Growing up I was the quiet, shy kid, which meant that people didn't know what to do with me other than I didn't fit in.  I was with the art crowd in college, although I was still a bit on the outside because I was an art education major so for a time I wasn't a "real artist," but I at least had people to trust and be with.  Then I started dealing with depression and anxiety, and well...I'll just say that apparently some in that community feel that there should be a "normal" way of dealing with both of those things. And god help me when I was diagnosed as being on the Asperger's spectrum, I was told that I needed to work harder to fit back in and do my best to be normal.

And there were times I went with it.  Because I mean lets be honest here, we all want to fit in most of the time.  To be comfortable in our own skins.  To belong.  To be "normal."

But over the last several months I've realized that the entire idea of being "normal" is complete and utter and absolute bullshit.  Normal doesn't exist, at least not the way we keep trying to assign it on a societal level.  Every person has their own level of what they consider normal.  Of where our moods should be, of how we should feel, of how we should look, etc.  But this should never be considered a measuring point for anyone else.  Ever.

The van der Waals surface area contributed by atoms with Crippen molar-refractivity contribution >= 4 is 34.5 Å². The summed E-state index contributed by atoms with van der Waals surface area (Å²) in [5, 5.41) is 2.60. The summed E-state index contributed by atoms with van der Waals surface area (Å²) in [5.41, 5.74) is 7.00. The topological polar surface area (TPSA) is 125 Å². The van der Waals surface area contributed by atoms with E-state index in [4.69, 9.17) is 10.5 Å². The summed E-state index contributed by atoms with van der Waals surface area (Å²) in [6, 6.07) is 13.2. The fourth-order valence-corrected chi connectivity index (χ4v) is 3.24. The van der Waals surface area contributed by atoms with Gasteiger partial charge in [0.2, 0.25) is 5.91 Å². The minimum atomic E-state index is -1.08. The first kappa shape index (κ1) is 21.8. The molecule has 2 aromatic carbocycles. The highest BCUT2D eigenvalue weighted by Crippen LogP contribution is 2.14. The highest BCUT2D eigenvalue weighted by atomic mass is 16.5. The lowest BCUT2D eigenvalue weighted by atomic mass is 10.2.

Its time that we stop shoving people in boxes and telling them that can only be "normal" if they conform and fit in that box.  It's time that we stop talking about what "normal" is and encourage people to be comfortable in their own skins.  To find their own level of where they feel right by their standards, not society.